Data were analysed by the research team which consisted of the coordinator of the Stroke Knowledge Network and researchers of Vilans, The National Center of Expertise in Long-Term Care. First of all, the characteristics of the stroke services were described using an average- and multiple response analysis. Secondly, the number of implemented integrated care elements and priorities per stroke service were analysed using descriptive-comparative analysis. Thirdly, the cluster scores per year were calculated by an average analysis based on the total number of implemented elements per cluster divided by the total number of stroke services. The scores were converted into percentages and were not adjusted for the number of elements per cluster.

Furthermore, data on the phase of development were analysed. Based on the self-assessed presence of elements, the phase of development was determined by using the top-10 of the Development Model for Integrated Care. In case that seven or more elements of the phase specific top ten were assessed as implemented, the phase was rated as completed. These cut-off points were developed in previous research [21]. The calculated phase of development was compared to the assessed phase of development. In addition, the results of 2012 were compared to the results of 2015 to analyse changes over time. For both moments of data collection, the most implemented and most prioritized elements between 2012 and 2015 were analyzed by using descriptive statistics.


In 2012, 67 stroke services out of 75 evaluated their integrated care service (response 89%). Three years later, in 2015, 59 stroke services (re-)evaluated their services based on the Development Model for Integrated Care (response 79%). Those that evaluated their services in both 2012 and 2015 were included in this study (n=53).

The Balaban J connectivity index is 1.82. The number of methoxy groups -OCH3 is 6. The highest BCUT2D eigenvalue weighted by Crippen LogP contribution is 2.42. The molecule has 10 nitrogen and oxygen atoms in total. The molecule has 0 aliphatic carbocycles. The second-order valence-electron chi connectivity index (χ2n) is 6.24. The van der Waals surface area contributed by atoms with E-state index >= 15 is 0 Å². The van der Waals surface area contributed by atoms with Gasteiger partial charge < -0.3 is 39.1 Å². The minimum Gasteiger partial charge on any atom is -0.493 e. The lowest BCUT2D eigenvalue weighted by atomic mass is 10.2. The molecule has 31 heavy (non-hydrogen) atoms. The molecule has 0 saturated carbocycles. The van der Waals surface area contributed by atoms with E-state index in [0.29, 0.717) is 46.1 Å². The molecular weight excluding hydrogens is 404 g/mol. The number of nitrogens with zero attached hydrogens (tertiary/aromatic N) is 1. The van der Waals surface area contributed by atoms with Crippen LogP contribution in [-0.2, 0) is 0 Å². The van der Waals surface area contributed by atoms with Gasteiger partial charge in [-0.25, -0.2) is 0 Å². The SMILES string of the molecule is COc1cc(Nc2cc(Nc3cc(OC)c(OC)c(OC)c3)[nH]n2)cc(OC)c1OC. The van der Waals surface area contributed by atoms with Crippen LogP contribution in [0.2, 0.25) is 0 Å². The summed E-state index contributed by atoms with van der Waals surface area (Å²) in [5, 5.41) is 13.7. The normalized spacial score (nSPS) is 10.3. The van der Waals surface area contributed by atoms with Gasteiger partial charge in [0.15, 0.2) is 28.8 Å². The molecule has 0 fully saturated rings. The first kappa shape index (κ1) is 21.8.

The characteristics of the stroke services are presented in Table 2. In 2015 the stroke services existed approximately 12 years. There is variation in the age of stroke services; some of them started recently while others have been collaborating for many years. Furthermore, there is a difference in the numbers of stroke patients and partners per stroke service. By 2015, all stroke services had a coordinator. The amount of hours that a coordinator was formally scheduled to spend on integrated care development ranged from 0 hours per week up to 24 hours per week. Data collection and partner meetings slightly increased between 2012 and 2015, whereas agreements with health insurance companies decreased.

Table 2

Characteristics of stroke services (2012, 2015).

Characteristics stroke services 2012 (n = 53, 100%) 2015 (n = 53, 100%)

Age Average 9 years (range 0 – 17) Average 12 years (range 3 – 20)
Total care provider organisations Average 7 (range 2 – 19) Average 7 (range 2 – 19)
Number of stroke patients last year Average 345 (range 120 – 983) Average 492 (range 79 – 1650)
Background of members in workgroups Only managers: 4%
Only professionals: 13%
Both: 70%